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A letter from the chair and CEO

In 2021 we celebrated 175 years of The Associated Press — nearly two centuries of serving as an eyewitness to history. As we write this letter, history continues to unfold in Ukraine, where Russian forces are attacking, and a humanitarian crisis is growing. AP journalists are there, reporting the facts and showing the world what is happening on the ground.

These intrepid journalists have been the world’s eyes and ears, relaying heart-wrenching details and providing agonizing visuals of the Russian offensive. A brave team in Mariupol spent 20 days in the besieged city, documenting the reality of life there. Their photos of the aftermath of the shelling of a maternity hospital — with pregnant women carried out on stretchers — became defining images of the Russian assault. As the only international journalists on the ground amid a communications blackout, an AP video journalist wrote in a harrowing first-person account that “if not for us, there would be nothing.”

Protecting our teams in Ukraine, Russia and across the globe remains AP’s top priority as we continue to report from some of the world’s most dangerous places, especially during a global pandemic.

In Gaza in 2021 we documented the 11-day war between Israel and Gaza’s ruling Hamas militant group. An Israeli airstrike destroyed the building housing our own bureau in May, and our journalists kept telling the story. In the chaotic moments when AP’s team evacuated the building, they also sprung into action, grabbing their gear and rushing to a nearby tower to capture on live video the building crumbling. They then went on to cover the conflict. The loss of our bureau took an intense personal toll on our staff, but they persevered to report the facts.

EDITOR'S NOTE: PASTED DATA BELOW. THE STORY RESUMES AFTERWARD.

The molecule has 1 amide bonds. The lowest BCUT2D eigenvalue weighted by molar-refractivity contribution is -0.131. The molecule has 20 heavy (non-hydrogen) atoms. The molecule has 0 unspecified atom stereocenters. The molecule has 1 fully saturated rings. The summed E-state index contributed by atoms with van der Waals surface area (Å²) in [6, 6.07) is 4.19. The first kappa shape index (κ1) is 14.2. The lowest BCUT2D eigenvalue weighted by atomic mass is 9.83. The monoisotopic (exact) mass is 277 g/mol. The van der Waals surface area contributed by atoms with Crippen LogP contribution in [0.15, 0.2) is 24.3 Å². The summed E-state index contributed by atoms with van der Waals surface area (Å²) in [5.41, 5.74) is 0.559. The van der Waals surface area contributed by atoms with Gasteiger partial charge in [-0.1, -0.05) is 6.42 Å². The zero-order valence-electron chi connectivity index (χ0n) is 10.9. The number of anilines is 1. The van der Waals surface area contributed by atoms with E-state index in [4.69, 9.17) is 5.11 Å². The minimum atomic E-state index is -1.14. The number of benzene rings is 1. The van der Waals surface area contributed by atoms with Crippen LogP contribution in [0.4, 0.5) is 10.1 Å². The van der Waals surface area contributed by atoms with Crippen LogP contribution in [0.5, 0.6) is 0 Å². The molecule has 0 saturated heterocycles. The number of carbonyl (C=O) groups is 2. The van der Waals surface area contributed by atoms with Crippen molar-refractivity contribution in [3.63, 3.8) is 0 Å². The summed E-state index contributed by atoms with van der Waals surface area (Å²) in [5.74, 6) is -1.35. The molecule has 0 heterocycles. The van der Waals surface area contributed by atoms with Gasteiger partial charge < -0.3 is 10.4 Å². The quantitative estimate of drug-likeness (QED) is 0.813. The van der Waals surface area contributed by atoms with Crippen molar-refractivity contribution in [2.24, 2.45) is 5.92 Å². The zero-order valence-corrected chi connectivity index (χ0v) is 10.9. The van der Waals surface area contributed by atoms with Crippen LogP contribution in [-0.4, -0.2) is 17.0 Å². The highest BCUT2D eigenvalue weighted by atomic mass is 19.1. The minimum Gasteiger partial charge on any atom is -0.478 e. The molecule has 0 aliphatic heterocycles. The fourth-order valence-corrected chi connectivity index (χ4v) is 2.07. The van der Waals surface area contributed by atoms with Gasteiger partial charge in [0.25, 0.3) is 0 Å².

Last year brought with it the largest evacuation of AP staff in modern history when the Taliban again rose to power in Afghanistan. Our team in Kabul and beyond broke multiple stories during the U.S. withdrawal: 12 members of the U.S. military killed in a strike outside the Kabul airport; two U.S. lawmakers flying unannounced to Kabul, prompting fury; and the launch of a U.S. drone strike against the Islamic State.

In Ethiopia in 2021, a string of AP exclusives revealed disturbing accounts of killings committed by both Ethiopian and Eritrean troops in the Tigray region — a province shrouded in secrecy since the start of the conflict. This work exposed a major humanitarian disaster. AP-accredited freelancer Amir Aman Kiyaro was detained in Ethiopia for four months because of his journalism. He was released on bail, but the investigation into him continues.

In Myanmar, we produced strong and exclusive coverage of the aftermath of the country’s military coup, even after AP journalist Thein Zaw was arrested while covering a protest and held for over three weeks in the country’s notorious Insein Prison. Through resourceful reporting and fact-checking, AP uncovered the Myanmar military’s use of systematic torture, prompting the U.S. State Department to demand an investigation and the United Nations’ top expert on human rights in Myanmar to call for international pressure on the military. Another reporting team used interviews, social media, satellite imagery and data to expose a campaign of massacres conducted by the military, and a unique visual investigation revealed the junta was not only shooting at civilians but also going out of their way to mutilate and drag bodies in the street as a way of terrorizing people.